"I voted no to the constitution because there are a lot of clauses that contradict each other and that give an idea that it isn't solid," said Basher Ahmed, a 30-year-old laborer who had just voted in Al Mamoun girls secondary school in the Yarmouk neighborhood of Baghdad. "Also, I believe that federalism is not for unifying Iraq, but rather for dividing it. Each region can have its own laws, yet they say this unites Iraq!"

In the heavily Sunni neighborhood of Adhamiya, where Saddam Hussein made his last public appearance during the American invasion, many voters spoke with reasoned hostility about the constitution.

"We're against Iraq being divided," said Nuha al-Moktar, 42, walking alongside her 7-year-old daughter. "No, we don't like Saddam. We didn't like him. But we would like to be able to walk safely in our streets."

At the same polling center, two young Sunni Arab men said in rather oblique terms that they had decided to support the constitution. Their opinion was the exception in the neighborhood, and perhaps that was why they chose their words carefully when explaining how they had voted.

"I don't really want to mention whether I voted yes or no, but we have to vote yes to what is positive," said Arkan Ruzzuqi, 32, a laborer in a dark green sweatshirt.

"We didn't follow the religious leaders," he added. "We followed ourselves. We think this is good for Iraq."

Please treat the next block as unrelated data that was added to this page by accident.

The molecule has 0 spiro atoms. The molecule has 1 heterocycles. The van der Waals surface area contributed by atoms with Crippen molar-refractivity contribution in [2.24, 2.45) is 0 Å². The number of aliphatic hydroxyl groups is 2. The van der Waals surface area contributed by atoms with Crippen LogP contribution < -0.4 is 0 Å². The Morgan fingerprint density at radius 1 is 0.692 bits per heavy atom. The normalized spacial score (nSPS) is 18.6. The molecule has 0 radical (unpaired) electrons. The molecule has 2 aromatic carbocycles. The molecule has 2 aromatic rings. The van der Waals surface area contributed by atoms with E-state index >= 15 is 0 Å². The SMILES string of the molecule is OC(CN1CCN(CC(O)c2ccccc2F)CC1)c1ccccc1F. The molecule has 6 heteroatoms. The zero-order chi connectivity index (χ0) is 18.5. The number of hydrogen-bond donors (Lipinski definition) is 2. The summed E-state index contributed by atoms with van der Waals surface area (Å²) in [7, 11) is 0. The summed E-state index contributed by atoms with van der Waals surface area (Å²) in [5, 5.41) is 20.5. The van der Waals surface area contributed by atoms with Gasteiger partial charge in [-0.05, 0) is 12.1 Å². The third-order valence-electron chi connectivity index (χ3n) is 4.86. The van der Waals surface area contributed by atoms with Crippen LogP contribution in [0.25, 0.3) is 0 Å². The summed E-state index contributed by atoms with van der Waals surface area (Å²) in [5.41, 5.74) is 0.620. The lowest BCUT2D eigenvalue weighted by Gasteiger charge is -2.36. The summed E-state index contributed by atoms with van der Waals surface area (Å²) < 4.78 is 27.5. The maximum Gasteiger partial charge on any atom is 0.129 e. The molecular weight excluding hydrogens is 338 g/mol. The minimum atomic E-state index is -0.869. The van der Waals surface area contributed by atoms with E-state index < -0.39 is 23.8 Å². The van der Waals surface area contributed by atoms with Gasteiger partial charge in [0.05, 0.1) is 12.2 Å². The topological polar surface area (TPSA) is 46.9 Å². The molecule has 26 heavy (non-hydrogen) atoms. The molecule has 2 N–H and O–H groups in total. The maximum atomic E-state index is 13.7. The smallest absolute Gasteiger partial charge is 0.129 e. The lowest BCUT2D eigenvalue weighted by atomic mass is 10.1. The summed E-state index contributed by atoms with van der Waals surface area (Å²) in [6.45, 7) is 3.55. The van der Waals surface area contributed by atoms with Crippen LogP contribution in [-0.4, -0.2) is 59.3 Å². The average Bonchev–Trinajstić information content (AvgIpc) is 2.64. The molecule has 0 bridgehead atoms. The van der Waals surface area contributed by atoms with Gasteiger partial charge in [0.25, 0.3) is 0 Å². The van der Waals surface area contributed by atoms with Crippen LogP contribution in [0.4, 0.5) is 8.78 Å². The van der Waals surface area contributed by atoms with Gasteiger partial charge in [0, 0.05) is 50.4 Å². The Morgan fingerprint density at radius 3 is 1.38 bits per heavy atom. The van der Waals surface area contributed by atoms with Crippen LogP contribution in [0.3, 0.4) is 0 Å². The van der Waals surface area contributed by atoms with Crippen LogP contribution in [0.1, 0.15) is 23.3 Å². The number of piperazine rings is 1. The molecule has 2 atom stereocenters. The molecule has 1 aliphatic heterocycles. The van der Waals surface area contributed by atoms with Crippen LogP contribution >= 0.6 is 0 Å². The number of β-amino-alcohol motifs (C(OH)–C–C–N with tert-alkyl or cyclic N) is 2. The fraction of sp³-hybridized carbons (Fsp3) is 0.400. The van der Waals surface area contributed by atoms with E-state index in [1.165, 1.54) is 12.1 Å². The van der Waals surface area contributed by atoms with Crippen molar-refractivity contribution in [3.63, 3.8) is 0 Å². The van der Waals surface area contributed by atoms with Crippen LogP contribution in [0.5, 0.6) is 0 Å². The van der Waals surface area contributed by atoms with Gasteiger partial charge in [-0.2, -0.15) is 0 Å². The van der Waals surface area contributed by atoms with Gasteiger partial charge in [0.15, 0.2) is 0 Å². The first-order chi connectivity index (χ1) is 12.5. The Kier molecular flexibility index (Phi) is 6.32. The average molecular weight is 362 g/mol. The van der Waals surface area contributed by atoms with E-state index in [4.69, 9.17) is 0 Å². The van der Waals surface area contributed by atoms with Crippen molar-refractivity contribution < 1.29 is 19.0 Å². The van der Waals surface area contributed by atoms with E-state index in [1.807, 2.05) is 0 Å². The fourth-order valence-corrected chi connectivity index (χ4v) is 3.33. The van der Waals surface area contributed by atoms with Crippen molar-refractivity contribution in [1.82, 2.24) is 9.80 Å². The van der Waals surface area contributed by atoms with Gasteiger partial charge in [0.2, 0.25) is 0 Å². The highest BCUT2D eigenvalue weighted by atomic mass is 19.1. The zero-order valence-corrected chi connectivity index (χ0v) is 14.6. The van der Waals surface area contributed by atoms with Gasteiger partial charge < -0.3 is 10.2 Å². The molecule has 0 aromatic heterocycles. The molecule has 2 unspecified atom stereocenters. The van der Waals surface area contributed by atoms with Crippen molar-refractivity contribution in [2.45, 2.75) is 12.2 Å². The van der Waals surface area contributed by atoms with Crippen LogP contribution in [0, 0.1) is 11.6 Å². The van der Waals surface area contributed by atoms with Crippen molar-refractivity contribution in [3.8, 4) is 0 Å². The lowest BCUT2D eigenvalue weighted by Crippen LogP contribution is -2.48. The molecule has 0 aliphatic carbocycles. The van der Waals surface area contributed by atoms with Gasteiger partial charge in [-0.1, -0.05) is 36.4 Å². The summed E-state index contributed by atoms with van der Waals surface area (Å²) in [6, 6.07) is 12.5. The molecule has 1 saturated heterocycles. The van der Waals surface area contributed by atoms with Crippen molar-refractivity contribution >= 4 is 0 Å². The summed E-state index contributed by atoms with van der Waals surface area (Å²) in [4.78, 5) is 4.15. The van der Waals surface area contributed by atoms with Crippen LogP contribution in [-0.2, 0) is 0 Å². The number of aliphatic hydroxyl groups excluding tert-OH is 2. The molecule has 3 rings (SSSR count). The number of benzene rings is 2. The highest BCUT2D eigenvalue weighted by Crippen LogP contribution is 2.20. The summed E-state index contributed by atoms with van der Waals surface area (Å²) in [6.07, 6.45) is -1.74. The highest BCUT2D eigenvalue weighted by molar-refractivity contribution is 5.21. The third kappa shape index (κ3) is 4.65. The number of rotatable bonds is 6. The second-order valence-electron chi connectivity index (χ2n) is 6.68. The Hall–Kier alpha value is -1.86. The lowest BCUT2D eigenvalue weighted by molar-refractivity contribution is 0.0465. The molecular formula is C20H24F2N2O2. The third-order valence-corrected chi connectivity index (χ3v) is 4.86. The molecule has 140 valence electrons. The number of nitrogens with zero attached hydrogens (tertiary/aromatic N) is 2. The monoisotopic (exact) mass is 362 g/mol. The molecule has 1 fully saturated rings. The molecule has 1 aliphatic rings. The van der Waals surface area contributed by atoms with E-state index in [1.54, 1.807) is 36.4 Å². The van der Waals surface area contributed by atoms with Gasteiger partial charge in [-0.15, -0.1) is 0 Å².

He and his friend, Ahmed Abdul-Razzaq, 24, the owner of a kebab restaurant, said they had voted for Ayad Allawi, the ex-Baathist and former prime minister, in January. In December, they said, they would vote for someone like Mr. Allawi, someone they could call a real leader.

It is unclear how Sunni Arab politicians and religious leaders will now organize themselves for the December elections, should voters approve the constitution. A fissure opened up last week in the Sunni ranks when two moderate groups told voters to support the constitution, while hard-line organizations like the Muslim Scholars Association, which says it represents 3,000 mosques across the country, urged followers to vote no.

"According to what we see of this situation and how we're living these days," Mr. Ruzzuqi said, "we need someone strong."

Sabrina Tavernise reported from Ramadi for this article, and Edward Wong from Baghdad. Reporting for this article was contributed by John F. Burns and Harb al-Mukhtar from Baghdad, Qais Mizher from Ramadi, Kirk Semple from Baquba andIraqi employees of The New York Times from Falluja and Mosel.